On Getting Back Up

Why getting knocked down, doesn't mean getting knocked out

It's beginning of May, spring is attempting to show itself in the Rockies and mothers across North America are being over-loaded with flowers. Happy Mother's Day! I've been back in Canada for over a month now, and aside from speaking more English than I have in the past two years, I'm also loading up on family time and reloading the batteries. My batteries were battered and bashed at the end of my 2016/17 season, and apparently so was my face! After almost a month since my run-in with a surf board in Mexico and a few stitches later, I'm happy to that my face looks normal (or as normal as it ever looked) again. 

22nd Place in the 2.5km Prologue, COC in Seefeld, Austria

22nd Place in the 2.5km Prologue, COC in Seefeld, Austria

I finished my season in Val Müstair at the Swiss National Championships and headed back to Canada the following week bringing me to the end of March. My month of April consisted of a whole lot of not a whole lot. Coming back to my family and boyfriend after what felt like forever, was instantaneously related to love and gratitude soaking into my bones. Not to mention holding my my 6 month old niece, Evia, and the melting-heart-cuteness-emotions that are synonymous with that. The family that I have adopted in Switzerland realised well before I could, that the season had left me empty and that time spent in Canada would repair my body, mind and soul. 

My results from the 2017 season, were highlighted by my 32nd place in the World Cup in Davos and two top-15 finishes on the Continental Cup circuit. Some great results, had I been able to muster up some glitter to pair them with, such as World Cup points or podium finishes on the Continental Cup circuit. None of the previous wishes lined up and I wasn't re-named to the Swiss National Team. What does that mean? It means, I was knocked down, but not out. The season took a lot out of me, but Mexican sun, family time, rest, more rest and aligning my values as to why I truly do what I do have brought feelings of 'Heidi' and my full sense of self back into view.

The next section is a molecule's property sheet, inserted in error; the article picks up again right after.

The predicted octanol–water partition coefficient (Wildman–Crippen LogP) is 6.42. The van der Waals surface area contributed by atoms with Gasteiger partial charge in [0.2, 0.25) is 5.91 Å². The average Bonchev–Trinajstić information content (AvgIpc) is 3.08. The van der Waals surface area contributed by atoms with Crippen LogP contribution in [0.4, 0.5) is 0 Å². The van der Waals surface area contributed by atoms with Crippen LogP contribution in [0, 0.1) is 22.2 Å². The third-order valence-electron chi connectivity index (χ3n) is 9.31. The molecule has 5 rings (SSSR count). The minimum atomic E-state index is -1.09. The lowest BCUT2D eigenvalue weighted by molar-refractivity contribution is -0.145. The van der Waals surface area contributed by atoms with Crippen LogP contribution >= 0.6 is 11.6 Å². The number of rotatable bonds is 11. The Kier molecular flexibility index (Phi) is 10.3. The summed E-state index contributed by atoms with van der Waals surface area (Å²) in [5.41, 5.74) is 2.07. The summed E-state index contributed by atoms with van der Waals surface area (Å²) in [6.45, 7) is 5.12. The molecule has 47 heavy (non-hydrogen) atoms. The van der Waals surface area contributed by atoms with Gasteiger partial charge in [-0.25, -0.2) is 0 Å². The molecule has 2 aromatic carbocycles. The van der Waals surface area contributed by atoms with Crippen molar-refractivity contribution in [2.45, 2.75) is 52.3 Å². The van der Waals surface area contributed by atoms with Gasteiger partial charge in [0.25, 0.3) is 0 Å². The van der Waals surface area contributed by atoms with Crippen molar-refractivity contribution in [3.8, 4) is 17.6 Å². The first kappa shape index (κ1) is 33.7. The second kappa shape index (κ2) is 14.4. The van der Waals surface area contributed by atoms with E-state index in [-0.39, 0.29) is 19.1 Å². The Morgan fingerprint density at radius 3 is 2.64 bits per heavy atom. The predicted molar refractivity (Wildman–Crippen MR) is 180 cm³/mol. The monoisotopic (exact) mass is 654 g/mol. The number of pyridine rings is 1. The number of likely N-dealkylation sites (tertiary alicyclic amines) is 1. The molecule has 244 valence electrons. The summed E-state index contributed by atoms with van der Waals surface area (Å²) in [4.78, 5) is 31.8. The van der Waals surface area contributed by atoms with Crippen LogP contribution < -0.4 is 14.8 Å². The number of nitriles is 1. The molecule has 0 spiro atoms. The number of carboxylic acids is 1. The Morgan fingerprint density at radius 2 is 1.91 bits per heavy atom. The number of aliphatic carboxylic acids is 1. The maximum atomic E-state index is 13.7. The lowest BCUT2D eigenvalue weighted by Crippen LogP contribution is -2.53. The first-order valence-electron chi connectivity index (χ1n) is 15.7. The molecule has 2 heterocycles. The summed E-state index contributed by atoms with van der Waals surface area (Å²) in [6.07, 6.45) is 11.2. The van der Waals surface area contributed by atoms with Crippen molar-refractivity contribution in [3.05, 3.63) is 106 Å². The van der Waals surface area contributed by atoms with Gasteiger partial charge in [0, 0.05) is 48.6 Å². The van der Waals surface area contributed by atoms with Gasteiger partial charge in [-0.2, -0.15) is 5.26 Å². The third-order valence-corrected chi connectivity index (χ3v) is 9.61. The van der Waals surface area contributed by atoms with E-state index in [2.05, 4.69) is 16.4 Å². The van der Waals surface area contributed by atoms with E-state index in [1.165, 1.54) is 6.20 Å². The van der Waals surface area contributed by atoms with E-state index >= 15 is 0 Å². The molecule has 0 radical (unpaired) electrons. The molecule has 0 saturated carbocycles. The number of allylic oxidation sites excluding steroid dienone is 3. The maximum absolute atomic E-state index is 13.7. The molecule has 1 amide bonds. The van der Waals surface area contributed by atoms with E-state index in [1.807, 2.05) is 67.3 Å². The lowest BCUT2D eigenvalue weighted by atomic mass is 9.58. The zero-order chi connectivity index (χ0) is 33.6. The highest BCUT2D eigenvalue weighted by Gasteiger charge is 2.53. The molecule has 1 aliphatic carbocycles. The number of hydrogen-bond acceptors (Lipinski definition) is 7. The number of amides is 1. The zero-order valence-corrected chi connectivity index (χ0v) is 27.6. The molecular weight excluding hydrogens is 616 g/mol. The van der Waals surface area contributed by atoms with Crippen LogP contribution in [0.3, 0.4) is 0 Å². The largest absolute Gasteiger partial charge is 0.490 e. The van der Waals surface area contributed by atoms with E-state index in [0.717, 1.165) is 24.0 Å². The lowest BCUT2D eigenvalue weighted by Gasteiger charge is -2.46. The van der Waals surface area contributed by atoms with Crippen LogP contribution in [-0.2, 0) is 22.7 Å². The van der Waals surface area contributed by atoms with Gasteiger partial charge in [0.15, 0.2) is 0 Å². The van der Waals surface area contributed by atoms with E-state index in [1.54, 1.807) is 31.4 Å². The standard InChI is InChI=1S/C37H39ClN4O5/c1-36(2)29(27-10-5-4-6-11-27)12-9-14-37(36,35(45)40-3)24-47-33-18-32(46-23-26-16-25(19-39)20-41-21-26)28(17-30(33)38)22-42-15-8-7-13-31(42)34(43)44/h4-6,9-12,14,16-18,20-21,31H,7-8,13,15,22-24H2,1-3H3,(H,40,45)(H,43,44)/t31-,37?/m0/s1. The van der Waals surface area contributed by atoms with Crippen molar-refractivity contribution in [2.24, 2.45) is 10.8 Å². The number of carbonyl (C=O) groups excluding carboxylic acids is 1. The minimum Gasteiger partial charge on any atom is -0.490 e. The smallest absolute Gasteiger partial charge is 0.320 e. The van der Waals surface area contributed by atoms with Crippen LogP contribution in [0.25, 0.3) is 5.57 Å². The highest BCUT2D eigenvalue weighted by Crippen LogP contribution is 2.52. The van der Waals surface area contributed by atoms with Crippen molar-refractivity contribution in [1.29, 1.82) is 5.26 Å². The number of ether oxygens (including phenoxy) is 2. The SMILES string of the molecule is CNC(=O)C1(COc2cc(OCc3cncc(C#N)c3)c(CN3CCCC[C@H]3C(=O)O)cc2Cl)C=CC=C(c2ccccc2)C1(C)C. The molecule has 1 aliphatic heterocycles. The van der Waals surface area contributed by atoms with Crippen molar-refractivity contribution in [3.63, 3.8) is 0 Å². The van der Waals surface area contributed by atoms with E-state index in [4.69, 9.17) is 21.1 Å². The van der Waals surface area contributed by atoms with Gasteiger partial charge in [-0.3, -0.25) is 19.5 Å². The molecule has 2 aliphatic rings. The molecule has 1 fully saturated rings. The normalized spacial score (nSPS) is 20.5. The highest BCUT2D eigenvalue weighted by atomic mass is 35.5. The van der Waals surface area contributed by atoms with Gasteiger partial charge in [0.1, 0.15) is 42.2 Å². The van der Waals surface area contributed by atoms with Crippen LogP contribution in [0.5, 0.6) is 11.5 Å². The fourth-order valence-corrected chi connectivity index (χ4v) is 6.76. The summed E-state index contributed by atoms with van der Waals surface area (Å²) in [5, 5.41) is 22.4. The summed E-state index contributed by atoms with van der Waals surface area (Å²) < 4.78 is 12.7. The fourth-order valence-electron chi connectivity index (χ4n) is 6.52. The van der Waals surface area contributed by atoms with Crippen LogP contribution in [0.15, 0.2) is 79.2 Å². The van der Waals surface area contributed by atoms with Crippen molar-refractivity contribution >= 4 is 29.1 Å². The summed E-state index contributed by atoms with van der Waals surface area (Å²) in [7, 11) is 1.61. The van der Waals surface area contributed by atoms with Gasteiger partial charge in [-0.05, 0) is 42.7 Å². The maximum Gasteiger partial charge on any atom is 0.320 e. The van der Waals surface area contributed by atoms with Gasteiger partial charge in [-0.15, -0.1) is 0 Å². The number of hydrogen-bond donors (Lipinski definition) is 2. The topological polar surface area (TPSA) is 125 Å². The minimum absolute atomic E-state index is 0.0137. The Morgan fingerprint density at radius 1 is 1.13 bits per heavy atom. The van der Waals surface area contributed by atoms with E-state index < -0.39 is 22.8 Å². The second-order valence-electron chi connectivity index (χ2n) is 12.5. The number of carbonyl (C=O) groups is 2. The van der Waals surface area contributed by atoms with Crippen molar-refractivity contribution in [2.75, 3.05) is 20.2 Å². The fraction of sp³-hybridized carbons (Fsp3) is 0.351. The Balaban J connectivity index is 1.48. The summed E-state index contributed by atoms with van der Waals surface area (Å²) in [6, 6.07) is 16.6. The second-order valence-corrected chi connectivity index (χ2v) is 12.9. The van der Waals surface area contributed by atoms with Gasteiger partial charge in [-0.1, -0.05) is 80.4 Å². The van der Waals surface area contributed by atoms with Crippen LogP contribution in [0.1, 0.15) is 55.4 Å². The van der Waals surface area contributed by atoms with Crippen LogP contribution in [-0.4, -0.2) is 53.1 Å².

Leaving the training clothes behind, I spent two weeks in April on the Baja Peninsula with my boyfriend, Keith (now doubling as my surf coach), as well as meeting up with lots of Canadian skiers (Valjas, Nishikawa, Harvey, Killick and Browne to name a few) as we all tried to match our endurance fitness to, in my opinion, the hardest water sport. The surf in Todos Santos (surf breaks in Cerritos, El Pastor and Pescadero) were 9/10 met with my only being able to catch the white water with the occasional thrill of some green face. The second part of our trip was spent on the East Cape, where the Sea of Cortez offered a sheltered version of waves to my ability level - they broke slower and longer periods. I can walk away from the trip saying I did catch some waves that I can consider surfing! My surf board, which I had begun to trust and invested time into, turned into a weapon in the water, but what's a trip to Mexico without some stitches? Complimented my tan really well. 

I'm now back in Canmore and the plans and dreams that I had put on the back burner in my thoughts as I stared out at the ocean in Mexico, are slowly coming back into clarity with concrete steps that motivate me to give it a chance! The chance at a spot on the Swiss Olympic team is a door still open and, in fact, is the same situation had I been nominated to the National team for the 2018 season. The difference being, I am completely in the drivers seat, completely responsible for whom I train with and what training I do, and completely responsible for how I feel. I know that going into the 2018 season, this will be my last season as an elite athlete. I am really writing that? The nostalgia creeps up within me, but it really is so cool to be able to write the final chapters of my ski career in Switzerland, with an Olympic door in front of me, there to walk through. Like my wise mother said from the beginning, and I  now fully understand, my time spent in Switzerland is comparable to completing my Masters studies, after having done my Undergrad in Canada.

I've started training in Canada and will be around until the beginning of July, at which point I will go back to Davos and train as part of the SAS Pro Team where I am provided good financial support as well as technical and race support. Christian Flury will be my coach in the sense of the word, that I consult him for the training I'd like to do, and we discuss the 'why's' and 'desired outcomes' to the training. A sounding board and trusted ally. Had I been in this situation three years ago, setting out to completely guide my own training and have the most responsibility over my training than I've ever had in my career, I would've been lost before I even got to the starting line. The benefits now, however, are that I have a lot of success and failures behind me, and some years to my name. At 26, I'm now a mature athlete and get to put my experience and ideas to the ultimate test. 

Realising that my final destination is just around the corner is exciting and motivating! There is a large ocean of uncertainty ahead of me to navigate. I've never charted these waters before, but am finding a great deal of pride and ownership in the process of setting out on  destinations aligned with who and what Heidi really wants out of the sport. To share my journey and dreams with others, to push myself and enjoy the ride.